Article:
Friday, December 23, 2011

A Christmas Kindness Remembered

I think I have mentioned in previous essays that I lost my mother, Arline Wark Levisay, when I was a boy of 13. With my son Bryson now that same age, this holiday season has brought back many memories and images of those tough and at times very sad years. My mom passed away in early December 1974 and that first Christmas was an absolute blur. I remember so clearly my father on Christmas morning, so sad, seemingly so lost, trying to pull together some sort of a Christmas morning for his three kids. In hindsight I never gave him enough credit for just enduring the deep sorrow and absolute emptiness that my mother’s passing must have left for him. My father often reads my blog so I will say publicly how deeply I appreciate what you had to go through all those years ago, especially that sad snowy Christmas of 1974.

It was actually a few years later when I was in High School that a wonderful experience happened that I wanted to share today. While I had a number of friends in my school days, there were four of us that were nearly inseparable. Rob, Jimmy, Dave and I were all close pals, and I am proud to say remain so to this day. We all did a lot together, Jimmy and I sang in County Chorus together, Rob and I were 8th grade ping pong champs, and we all spent hours over at Dave’s house, listening to Pittsburgh Pirate games on the radio and playing homerun derby. What’s also unusual is that they all knew my mom before she passed away, a rarity among the friends and acquaintances in my life today.

As I said, we all spent a lot of time over at Dave’s house and were often showered by the kindness of his mom, Mrs. Marjorie Carfang. She always had a kind word, a welcoming smile and we all spent numerous meals at her kitchen counter. It was one of those moments that have come back to me this Christmas season. Jim and Dave are both from devout catholic families, Rob and I the troublesome Protestants in the group. Every Christmas Eve, Dave and Jimmy’s families would celebrate the coming nativity with a meal of the “seven fish.”

The Feast of the Seven Fishes (festa dei sette pesci), celebrated on Christmas Eve, also known as The Vigil (La Vigilia), is believed to have originated in Southern Italy and is not a known tradition in many parts of Italy. Today, it is a feast that typically consists of seven different seafood dishes. However, some Italian American families have been known to celebrate with 9, 11, or 13 different seafood dishes. This celebration commemorates the wait, Vigilia di Natale, for the midnight birth of the baby Jesus.

To me this was an unknown custom, yet exotic and religious all at the same time. One Christmas Eve as a high school junior or senior I found myself back at that familiar kitchen counter. Mrs. Carfang, busy in the kitchen, patiently explained the meaning of this special meal and very kindly let me sample a number of her dishes. While I don’t remember all seven, I do remember sitting at that counter tasting all these different flavors and feeling the warmth, kindness and candidly the love of that wonderful woman.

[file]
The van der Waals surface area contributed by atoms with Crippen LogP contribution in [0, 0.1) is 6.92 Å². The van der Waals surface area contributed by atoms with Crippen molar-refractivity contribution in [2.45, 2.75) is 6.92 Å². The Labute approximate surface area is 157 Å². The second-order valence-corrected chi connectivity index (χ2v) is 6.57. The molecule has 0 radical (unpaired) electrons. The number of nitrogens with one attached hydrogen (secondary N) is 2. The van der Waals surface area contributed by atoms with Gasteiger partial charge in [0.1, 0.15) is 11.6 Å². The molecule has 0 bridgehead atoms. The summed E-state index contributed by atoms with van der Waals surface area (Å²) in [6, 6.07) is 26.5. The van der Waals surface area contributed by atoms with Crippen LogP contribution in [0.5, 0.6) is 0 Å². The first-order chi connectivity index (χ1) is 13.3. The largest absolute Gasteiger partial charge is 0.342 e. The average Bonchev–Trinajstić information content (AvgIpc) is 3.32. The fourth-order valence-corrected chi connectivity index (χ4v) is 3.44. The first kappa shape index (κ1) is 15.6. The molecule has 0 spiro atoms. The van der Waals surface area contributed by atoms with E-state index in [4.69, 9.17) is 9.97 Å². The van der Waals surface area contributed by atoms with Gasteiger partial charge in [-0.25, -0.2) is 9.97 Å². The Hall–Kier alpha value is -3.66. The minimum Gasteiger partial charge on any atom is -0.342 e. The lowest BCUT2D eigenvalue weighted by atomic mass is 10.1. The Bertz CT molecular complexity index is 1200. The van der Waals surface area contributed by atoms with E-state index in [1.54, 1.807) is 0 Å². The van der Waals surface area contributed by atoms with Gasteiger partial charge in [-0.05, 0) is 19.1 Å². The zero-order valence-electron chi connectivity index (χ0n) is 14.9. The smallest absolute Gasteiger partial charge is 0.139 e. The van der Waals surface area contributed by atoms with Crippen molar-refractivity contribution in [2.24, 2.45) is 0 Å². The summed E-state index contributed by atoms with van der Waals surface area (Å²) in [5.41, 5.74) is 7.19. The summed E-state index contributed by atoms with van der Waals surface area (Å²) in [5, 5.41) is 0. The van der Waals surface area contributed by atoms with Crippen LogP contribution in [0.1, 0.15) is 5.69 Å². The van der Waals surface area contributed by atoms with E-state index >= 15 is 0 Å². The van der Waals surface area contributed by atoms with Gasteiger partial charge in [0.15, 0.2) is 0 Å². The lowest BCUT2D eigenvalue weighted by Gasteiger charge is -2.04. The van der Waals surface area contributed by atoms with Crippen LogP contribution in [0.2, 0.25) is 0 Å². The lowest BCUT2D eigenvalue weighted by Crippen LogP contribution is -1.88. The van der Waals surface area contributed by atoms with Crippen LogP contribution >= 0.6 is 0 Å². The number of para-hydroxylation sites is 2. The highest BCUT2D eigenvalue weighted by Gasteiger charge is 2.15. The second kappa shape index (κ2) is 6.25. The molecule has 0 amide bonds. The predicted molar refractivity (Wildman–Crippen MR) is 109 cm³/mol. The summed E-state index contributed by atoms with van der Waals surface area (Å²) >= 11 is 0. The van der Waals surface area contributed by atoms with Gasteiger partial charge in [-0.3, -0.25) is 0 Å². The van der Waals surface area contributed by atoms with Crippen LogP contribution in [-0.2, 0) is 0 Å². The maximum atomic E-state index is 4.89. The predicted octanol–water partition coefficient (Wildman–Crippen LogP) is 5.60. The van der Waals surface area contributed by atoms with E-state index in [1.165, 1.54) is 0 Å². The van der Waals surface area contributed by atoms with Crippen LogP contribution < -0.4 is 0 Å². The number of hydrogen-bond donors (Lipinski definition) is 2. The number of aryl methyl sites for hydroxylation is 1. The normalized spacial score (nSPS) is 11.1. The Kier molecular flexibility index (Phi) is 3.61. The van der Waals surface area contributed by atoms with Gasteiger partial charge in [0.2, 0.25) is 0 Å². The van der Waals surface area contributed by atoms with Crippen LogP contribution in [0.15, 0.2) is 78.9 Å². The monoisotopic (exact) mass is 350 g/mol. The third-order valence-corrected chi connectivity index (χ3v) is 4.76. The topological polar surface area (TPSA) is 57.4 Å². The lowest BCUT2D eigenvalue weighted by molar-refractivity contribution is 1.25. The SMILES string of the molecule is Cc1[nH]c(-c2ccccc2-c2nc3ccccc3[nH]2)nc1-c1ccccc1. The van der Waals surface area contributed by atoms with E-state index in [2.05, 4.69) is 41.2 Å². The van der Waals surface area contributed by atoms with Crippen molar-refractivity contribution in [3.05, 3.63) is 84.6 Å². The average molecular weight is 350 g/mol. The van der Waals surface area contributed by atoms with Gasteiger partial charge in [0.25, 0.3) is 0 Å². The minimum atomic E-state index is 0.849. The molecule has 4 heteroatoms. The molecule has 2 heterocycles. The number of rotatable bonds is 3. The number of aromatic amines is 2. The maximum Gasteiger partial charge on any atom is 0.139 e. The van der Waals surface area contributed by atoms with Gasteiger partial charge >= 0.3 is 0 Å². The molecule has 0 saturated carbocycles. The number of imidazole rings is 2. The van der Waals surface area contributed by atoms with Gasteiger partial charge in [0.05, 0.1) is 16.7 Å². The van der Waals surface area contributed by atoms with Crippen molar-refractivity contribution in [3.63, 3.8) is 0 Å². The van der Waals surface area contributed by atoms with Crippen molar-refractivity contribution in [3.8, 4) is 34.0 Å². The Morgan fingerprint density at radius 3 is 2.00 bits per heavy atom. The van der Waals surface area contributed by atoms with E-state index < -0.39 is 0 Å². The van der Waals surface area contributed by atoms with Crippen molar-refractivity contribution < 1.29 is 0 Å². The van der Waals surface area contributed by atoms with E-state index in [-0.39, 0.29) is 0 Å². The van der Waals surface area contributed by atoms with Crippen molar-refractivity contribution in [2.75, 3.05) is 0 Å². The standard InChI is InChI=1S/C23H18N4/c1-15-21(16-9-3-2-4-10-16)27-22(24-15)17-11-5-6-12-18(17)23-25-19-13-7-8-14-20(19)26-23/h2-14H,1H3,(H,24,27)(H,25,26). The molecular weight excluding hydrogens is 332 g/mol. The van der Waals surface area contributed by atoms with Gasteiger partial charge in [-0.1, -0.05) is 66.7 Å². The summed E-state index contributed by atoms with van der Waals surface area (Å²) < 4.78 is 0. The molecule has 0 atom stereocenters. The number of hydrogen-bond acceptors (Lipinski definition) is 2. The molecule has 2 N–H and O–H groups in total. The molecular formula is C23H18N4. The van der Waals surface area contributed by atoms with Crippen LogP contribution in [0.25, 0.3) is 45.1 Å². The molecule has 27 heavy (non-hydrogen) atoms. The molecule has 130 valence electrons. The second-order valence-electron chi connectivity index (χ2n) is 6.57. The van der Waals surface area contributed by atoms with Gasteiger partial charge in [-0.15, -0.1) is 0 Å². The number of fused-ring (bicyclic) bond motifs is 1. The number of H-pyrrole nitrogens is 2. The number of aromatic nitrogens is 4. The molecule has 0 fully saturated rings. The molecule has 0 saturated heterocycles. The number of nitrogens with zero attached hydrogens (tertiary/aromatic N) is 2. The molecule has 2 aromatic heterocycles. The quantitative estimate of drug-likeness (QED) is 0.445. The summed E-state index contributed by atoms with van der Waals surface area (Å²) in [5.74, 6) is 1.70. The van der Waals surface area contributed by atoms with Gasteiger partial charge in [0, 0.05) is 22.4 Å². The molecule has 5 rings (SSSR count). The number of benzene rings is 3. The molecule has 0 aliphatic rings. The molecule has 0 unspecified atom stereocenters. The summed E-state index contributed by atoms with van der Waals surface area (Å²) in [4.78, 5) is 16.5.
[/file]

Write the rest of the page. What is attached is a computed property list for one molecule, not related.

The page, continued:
Well Mrs. Carfang passed away a number of years ago, and it was very important to me to head home for the funeral. I don’t get back to Murrysville Pa. very often, but I try to make it back at least once a year to visit my mother’s grave, and to see Jimmy and Dave who still live in our hometown. It was early last summer that I stopped in for a visit and after visiting Rob’s mom, Jimmy and I went over to see Dave and Mr. Carfang. Dave’s dad still lives in the same home that I remember so fondly and the sight of that old kitchen counter literally brought tears to my eyes. After dinner, we pulled out the lawn chairs and sat outside, drinking Iron City beer (actually IC Light) and listened to a Pirate game on the radio; it was fantastic! After a few drinks, the conversation turned to Mrs. Carfang and it was obvious that Dave’s dad was still deeply mourning her loss. I started talking about how much I loved her cooking and how fondly I remembered sitting in HER kitchen as a boy. Well Mr. Carfang went into the house and brought out a well worn recipe book that was filled with Mrs. Carfang’s recipes. As you can tell by previous essays, I am very partial to the history, memories and love of family recipes. We went through the pages, Mr. Carfang commenting on different recipes and little tricks/secrets that Mrs. Carfang would use. That night I wrote down a number of recipes and I have been recreating them in my own kitchen. In another essay I’ll share her meatball recipe or maybe rice and pea soup recipe, two absolute treasures. What follows though is a dish that Mr. Carfang really enjoyed and he remembered it being served as one of the “Seven Fish” oh so many years ago, enjoy!

Mrs. Carfang’s Tuna Stuffed Peppers

6 green and/or red peppers (tops removed and ALL the seeds and pith removed)
1 6oz. can of Tuna (in olive oil)
¾ cup bread crumbs
1tbsp grated parmesan cheese
1 clove chopped garlic
¼ cup chopped onion
1tbsp chopped Italian parsley
1 tsp oregano
8 oz. cooked eggplant (diced small)
1 egg
½ cup milk
2 cups cooked rice
Salt and pepper
Mix all ingredients, stuff peppers and place in a roasting pan. Sprinkle with olive oil, add your favorite spaghetti sauce (I’ll share Mrs. Carfang’s sauce recipe in a future essay)in the pan and lightly on the peppers, bake at 350 degrees for 30 minutes. Enjoy !